The Republican AG wants more funding to take on Google in an antitrust lawsuit and to sue the Biden administration over executive orders that clash with the state’s bedrock oil and gas industry.
AUSTIN, Texas (CN) — Texas Attorney General Ken Paxton asked state senators Wednesday to approve a budget for his agency with funding to hire experts for antitrust litigation against Google, and defended his challenge of the presidential election results of four battleground states.
In October, Paxton asked for $1.26 billion for his office for the next two years. The Texas Senate Finance Committee recently unveiled a draft budget that would allocate $1.17 billion, $89 million less than what Paxton asked for.
The Legislature meets every other year, so it approves budgets for two-year cycles.
Paxton, a Republican, told the committee that over his six years as attorney general, the agency has recovered almost $1.2 billion for Texas’ general fund through legal actions, while saving taxpayers billions of dollars by defending against many multimillion-dollar lawsuits.
“Today is it is litigating over 38,000 cases, which is a lot of cases per lawyer,” he said of his 7,500 staff attorneys.
None are more important to Paxton than a federal antitrust case Texas, joined by nine other states, filed against Google in December alleging the company has too much control over digital ad sales.
“I think it will be the largest antitrust case in the history of the world…Almost every state is suing Google, the Department of Justice is suing Google,” he said. “I believe our case is the most significant. It has the best chance of being successful, and I believe it will ultimately provide significant revenue in the billions to the state Texas. So we are asking that you guys consider funding that.”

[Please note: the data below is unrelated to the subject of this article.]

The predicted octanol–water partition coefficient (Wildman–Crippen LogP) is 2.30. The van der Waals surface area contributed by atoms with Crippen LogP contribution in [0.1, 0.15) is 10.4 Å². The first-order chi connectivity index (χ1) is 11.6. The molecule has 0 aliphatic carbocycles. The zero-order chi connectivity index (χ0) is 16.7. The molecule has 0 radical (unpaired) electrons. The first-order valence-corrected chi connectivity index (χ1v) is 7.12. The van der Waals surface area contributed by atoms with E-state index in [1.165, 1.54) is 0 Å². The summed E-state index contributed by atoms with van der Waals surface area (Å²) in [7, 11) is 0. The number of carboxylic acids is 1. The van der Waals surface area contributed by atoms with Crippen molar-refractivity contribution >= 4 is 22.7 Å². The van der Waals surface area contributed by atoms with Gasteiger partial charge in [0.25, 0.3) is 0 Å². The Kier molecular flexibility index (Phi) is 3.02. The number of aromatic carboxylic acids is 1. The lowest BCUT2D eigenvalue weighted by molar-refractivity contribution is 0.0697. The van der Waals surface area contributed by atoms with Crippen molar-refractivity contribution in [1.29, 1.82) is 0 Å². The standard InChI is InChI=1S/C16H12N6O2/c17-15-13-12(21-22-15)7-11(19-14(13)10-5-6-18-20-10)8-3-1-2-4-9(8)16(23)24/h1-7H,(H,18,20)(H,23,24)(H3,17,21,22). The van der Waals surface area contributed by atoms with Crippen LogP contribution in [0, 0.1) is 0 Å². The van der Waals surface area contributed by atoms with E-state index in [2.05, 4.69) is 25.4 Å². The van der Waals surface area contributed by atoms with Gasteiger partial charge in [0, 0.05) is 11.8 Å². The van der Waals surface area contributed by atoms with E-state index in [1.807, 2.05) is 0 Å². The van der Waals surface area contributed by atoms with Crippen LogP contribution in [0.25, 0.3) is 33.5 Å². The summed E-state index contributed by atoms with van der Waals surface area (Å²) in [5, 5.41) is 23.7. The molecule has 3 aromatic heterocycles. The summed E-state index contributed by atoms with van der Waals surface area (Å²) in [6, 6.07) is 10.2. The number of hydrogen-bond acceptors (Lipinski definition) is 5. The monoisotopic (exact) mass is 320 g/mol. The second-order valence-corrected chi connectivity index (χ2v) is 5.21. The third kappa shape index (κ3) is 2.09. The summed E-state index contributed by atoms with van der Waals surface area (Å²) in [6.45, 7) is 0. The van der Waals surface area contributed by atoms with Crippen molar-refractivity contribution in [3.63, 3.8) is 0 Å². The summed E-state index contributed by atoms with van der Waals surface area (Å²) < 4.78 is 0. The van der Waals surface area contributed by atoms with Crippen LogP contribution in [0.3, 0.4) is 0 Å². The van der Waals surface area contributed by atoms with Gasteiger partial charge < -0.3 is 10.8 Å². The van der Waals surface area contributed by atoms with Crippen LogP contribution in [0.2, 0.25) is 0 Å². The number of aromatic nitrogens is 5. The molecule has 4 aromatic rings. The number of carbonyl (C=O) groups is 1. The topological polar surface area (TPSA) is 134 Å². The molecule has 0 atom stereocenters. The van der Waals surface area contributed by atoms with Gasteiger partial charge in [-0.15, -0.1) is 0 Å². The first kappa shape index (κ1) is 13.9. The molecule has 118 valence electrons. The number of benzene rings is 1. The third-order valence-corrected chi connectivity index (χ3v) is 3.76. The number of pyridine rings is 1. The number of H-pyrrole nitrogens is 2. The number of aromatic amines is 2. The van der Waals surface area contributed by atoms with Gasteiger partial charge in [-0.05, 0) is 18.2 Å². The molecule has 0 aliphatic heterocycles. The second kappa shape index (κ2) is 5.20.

Senator Joan Huffman, R-Houston, said in its last couple sessions the Legislature gave Paxton funding to hire well-paid “rock star lawyers” who developed deep institutional knowledge.
“Would you agree we came through for you and a lot of them are gone now?” she asked.
Paxton fired seven senior attorneys after they asked the FBI last year to investigate him, accusing him of abuse of office and bribery over his appointment of a special prosecutor to subpoena adversaries of an Austin real estate developer who donated $25,000 to Paxton’s reelection campaign in 2018.
The FBI is now investigating the corruption accusations. It subpoenaed Paxton in December.
Paxton told Huffman he had replaced those lawyers with even better ones and called Texas First Assistant Attorney General Brent Webster to the podium to explain why they want funding for the Google case.
Webster said their agency has five in-house antitrust attorneys, none of whom are litigators, compared to the 300 attorneys in the Justice Department’s antitrust division. “We needed to bring in outside lawyers to take on this complicated litigation,” he said.
If those outside counsel are working on a contingency basis and Texas wins, Huffman said, that could cost the state billions of dollars in fees.
But Webster said the two firms they hired, the Lanier Law Firm of Houston and the Washington firm Keller Lenkler, are not working under a traditional contingency-fee deal. They will only be paid for the hours they work on the case and their fees are capped at $11,000 or less, Webster said.
“Google is going to spend $100 million on experts…We think we need $20 million on experts to go to trial in this case,” Webster said.
Paxton has sued the federal government more than 15 times since he took office in January 2015, a role he relishes, tweeting in mid-January he plans to “serve as a major check against” against the “lawlessness” of President Joe Biden’s administration.